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I was able to repossess IBIS in October of 2015, after a great deal of expense and trouble.

In early November I drove to New Jersey with tools and equipment to make IBIS seaworthy (really IntraCoastal Waterway worthy), for the trip to Florida. Other than water/ice damage and broken plumbing, which I replaced, there were three structural problems to be addressed:

1)  My delinquent buyer had left all the lifting weight of IBIS’s 1,250 pound centerboard on her cable pennant, instead of using the pin provided for supporting the aft end of the board. This caused the foam-core coach roof to be compressed and damaged, with water intrusion which caused minor rot in the headliner. This damage was localized to one square foot, and was easy to repair.

2)  Evidently he had run over his anchor rode, as the keel showed chafe marks, the nylon portion of that rode had been replaced (incorrectly), the cutlass bearing was gone, the shaft zinc was gone, and the nylon propeller bushing was gone. These items I replaced before launching.

3)  The end of the tiller was rotten—where the bolt passed through—and I cut it off and reinstalled the tiller about a foot shorter than original. I had to reinstall the autopilot bracket to accommodate the shift aft. I will install a bushing for the bolt to prevent this from happening again.

IBIS’s masts were up, her booms and gaffs in place (rigged incorrectly) and her sails, covers, and dodger were stored in the foc’s’le, with the battens on deck. The weather for that frantic week was excellent, which was a big help. I did a lot of running around, buying parts, stores, charts, and getting ready for the trip south. On November 15th, I departed alone for Florida. The trip was difficult, with bad weather the entire way. I froze my ass off!

Back in Florida, I hauled IBIS out and carried out many repairs, refits, and modifications. I scrapped the steel centerboard and designed and built a new one out of wood.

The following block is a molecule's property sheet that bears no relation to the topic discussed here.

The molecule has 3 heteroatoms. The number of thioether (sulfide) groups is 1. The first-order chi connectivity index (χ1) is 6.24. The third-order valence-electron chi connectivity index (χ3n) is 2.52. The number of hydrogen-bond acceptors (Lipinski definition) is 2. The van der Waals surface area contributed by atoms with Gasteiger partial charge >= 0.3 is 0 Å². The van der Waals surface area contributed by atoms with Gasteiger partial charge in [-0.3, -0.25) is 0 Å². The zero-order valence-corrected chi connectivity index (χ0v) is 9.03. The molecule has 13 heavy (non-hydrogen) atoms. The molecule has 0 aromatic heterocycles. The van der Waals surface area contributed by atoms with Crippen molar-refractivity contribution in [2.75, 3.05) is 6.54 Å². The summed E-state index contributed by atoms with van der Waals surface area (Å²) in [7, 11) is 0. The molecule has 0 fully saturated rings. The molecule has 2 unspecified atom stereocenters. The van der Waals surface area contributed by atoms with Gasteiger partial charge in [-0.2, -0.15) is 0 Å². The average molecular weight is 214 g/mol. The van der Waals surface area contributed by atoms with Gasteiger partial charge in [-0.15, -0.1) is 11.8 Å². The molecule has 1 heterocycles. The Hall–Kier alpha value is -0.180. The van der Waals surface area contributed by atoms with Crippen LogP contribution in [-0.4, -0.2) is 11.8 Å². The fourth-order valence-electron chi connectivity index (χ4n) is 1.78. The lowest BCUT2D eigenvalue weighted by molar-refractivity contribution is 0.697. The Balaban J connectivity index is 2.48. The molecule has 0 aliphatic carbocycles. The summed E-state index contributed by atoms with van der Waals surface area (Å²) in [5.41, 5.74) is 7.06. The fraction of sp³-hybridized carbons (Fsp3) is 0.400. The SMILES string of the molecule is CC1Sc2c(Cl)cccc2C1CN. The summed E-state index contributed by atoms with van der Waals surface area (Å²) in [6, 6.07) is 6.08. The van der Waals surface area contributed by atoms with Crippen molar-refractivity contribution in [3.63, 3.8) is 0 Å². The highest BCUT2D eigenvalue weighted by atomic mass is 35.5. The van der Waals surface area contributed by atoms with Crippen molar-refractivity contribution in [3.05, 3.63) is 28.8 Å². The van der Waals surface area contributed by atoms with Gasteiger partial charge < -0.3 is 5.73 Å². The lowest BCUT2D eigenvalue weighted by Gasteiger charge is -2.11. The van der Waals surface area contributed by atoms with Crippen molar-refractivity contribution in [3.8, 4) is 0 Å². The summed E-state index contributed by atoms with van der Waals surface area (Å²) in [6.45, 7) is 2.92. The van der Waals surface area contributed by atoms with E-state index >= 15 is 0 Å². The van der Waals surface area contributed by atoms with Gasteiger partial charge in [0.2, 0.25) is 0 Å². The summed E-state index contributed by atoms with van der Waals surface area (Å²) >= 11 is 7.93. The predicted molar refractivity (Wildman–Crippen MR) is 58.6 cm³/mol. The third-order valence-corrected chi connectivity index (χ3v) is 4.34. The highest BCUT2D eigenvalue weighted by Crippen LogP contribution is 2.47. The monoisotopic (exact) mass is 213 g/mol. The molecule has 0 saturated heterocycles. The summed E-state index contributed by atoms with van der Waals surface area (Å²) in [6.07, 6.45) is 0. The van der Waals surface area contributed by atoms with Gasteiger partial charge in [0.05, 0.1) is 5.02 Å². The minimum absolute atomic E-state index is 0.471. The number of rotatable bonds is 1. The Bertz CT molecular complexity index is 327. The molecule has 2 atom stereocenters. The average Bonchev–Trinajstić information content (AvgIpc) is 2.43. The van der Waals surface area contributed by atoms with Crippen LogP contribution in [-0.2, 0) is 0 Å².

I modified the centerboard trunk to be shorter and higher aft, and rebuilt it

With the shortened trunk, I had to block off the aft end both under the keel and inside

I made a plywood plate to cap the blocked end, which I filled with ballast and resin

The rebuilt trunk prior to finishing

The rebuilt centerboard trunk finished

To repair the tiller, I scarfed an addition on the aft end and Zynole/epoxy covered it

The repaired tiller--I painted the aft part and varnished the front

I made new companionway louvred doors to replace the rotten ones

New companionway doors to the aft cabin

The mahogany boom gallows had not been maintained, so I made a new one and painted it

On the aft side of the gallows I made a hinged crutch to support the main boom and lowered mast

The boom crutch in the raised position

Because my deck skylights had some rotten spots I scrapped them and made new ones

A new skylight frame painted

Smoked Acrylic panels ready to be glued to the new skylight frames

The new skylight/deck hatch installed above the master cabin berth

The skylight from inside

Repair to the coachroof below the centerboard penant turning block

A new base for the turning block, and a new electric winch & controller

The new centeboard is made from plywood with a pressure-treated internal framework

Another view showing the leading edge structure

The plywood skin was dry-fitted in the trunk to insure a good fit;
The vertical line on the right is where the skin is cut for the transition from square to foil

The assembled framework ready for plywood skins

One side covered

View from the bottom--the top is rectangular; the bottom is Naca 0009 foil-shaped

Scrap lead to partially ballast the centerboard

The second side of the board being dry fitted--note the transition line

The second side being glued on; The big differences between the new board and the old one are that the new one is wider aft, comes to a tapered end on the bottom, and is overall shorter

The board being covered with Xynole/epoxy

View from the bottom

The second side Xynole/epoxy covered, with extra layers on all chafe edges

The original bobstay eyebolt was replaced with this one--one size larger

The new eyebolt installed

I rebuilt the Whale Gusher emergency bilge pump

IBIS with fresh antifouling paint, almost ready to get wet again

I recovered the unique helm chairs with fresh Sunbrella fabric

The new centerboard installed--this one will work better when partially deployed

IBIS in the slings, ready for launch

IBIS back in her element!

IBIS in the Bahamas to meet her new owners for a week of sailing

Canadian first make Becky on the main boom

The old captain with a big dorado caught in Northeast Providence Channel

Becky waving goodbye for now....